This object is achieved by the present invention, which is directed toward an improved child security fence system or pool gate. The system of the invention uses pole adapters for locking together two panels of the fence or pool gate. The pole adaptors are inserted into the support poles of two adjacent fence panels. The two panels are then attached to one another by a lock that bridges the two pole adaptors. The pole adaptors and the lock all have holes drilled through them that align with each other when assembled. Tension clips are positioned inside each pole adaptor so that dimples or tabs extend from the clips and through the aligned holes. In order to disengage the lock, the dimples or tabs from the clips must be simultaneously depressed at four points of the locking assembly.
A series of fence panels may be connected in this manner to provide a secure fence enclosure around a pool or the like. One or more of the panels may be removed from the enclosure by disengaging the locks at each end of the panel to be removed. The secure fence enclosure may be permanent, semi-permanent or portable, depending upon the design of the fence panel body, such as materials chosen for the mesh and for the support structures, which may be conventional materials.
Another embodiment of the invention is the use of the lock bridge to secure the movable end of a swinging fence gate to the end post of the fence structure. The end post of the fence structure is fitted with a pole adapter, either at the point of manufacture or retrofitted. The end or support pole of the swinging fence gate is also so fitted. The gate lock bridge of the invention is then used as the primary gate lock or as a back-up to the traditional gate latch mechanisms.
The disengagement of the lock may be readily effected by a babysitter or by an adult supervisor, who would in most cases be taller than the height of the lock and would thus be in a better position to handle the simultaneous depression of the four dimples in order to disengage the lock. A child would in most cases be forced to reach up and over the top of the fence panel in order to grasp the lock and perform the simultaneous depression of dimples required to release the lock. Most younger children would also lack the strength and coordination required to disengage the lock.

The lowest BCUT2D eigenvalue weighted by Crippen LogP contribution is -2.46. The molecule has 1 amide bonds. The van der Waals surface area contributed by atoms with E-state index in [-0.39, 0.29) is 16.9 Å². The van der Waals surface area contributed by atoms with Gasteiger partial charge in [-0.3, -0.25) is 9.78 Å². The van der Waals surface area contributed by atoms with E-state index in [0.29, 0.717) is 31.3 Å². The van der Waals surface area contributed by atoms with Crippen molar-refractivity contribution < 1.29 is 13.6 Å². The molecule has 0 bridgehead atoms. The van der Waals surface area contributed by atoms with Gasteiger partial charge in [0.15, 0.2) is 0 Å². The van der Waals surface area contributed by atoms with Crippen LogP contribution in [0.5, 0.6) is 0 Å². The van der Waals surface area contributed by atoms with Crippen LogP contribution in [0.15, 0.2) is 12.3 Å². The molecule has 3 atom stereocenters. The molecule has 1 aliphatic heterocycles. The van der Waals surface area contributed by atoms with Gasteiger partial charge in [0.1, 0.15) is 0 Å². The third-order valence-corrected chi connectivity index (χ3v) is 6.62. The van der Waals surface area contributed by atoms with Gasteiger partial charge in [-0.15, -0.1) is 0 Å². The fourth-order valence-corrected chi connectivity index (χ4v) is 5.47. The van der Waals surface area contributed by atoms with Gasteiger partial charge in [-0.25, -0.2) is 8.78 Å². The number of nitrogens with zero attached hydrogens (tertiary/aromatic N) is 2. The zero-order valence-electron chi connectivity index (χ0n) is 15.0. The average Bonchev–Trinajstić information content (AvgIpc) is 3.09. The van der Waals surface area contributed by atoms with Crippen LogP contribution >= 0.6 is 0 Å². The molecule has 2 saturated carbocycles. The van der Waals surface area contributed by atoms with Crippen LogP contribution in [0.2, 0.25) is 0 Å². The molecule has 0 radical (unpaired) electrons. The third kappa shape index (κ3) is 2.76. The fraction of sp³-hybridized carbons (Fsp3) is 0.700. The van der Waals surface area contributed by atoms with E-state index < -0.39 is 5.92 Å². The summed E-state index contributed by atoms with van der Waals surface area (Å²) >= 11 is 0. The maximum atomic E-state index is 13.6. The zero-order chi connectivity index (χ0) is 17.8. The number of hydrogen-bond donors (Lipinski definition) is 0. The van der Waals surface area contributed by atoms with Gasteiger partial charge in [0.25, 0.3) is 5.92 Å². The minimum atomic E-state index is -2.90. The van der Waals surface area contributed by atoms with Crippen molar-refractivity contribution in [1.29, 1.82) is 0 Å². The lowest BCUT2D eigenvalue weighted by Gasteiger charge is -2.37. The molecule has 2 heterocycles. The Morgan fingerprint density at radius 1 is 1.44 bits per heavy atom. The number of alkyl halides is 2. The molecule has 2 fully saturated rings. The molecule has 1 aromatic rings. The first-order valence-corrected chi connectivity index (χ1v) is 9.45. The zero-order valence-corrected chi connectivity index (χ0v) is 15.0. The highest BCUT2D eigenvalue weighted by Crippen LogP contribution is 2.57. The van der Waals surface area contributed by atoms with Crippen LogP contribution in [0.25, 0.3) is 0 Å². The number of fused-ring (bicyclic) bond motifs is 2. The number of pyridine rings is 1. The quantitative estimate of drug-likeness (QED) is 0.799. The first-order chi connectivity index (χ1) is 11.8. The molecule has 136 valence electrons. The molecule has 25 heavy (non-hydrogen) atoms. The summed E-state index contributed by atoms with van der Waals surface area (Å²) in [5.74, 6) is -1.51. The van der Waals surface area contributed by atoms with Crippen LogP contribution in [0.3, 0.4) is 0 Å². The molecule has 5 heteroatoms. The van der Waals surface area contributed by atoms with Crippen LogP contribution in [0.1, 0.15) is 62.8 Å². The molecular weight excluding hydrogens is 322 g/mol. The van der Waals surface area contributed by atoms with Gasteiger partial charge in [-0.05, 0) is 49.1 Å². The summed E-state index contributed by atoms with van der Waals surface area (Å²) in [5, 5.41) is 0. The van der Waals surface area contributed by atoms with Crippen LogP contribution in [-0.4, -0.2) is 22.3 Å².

Another embodiment of the present invention is the use of the pole adapter/lock assembly in blocking an opening in an existing fenced or walled structure, such as a doorway. This is effected by anchoring a short pole section having a pole adapter to the fence or to the wall itself on either side of the opening. A fence panel having two end poles with pole adaptors is then attached to each of the short pole sections at the pole adaptor by utilizing two lock bridges. The barrier at the fence or wall opening will be spaced a short distance from the existing fence or wall structure, but the space is not sufficient to permit the head or body of a child to move through or be caught in the space.
Moreover, even if a child possessed the coordination and strength required to open one of the two locks on such a fence panel, the four dimple locking arrangement on the other of the two locks would prevent the panel or gate from swinging in either an inward or outward direction, thus providing a secondary safety measure and/or additional time for the child's supervisor to prevent the child from passing through the barrier.
FIG. 1 illustrates a perspective view of the overall system of the present invention as applied to a fence; and
FIG. 2 shows an exploded diagram of the elements of the present invention.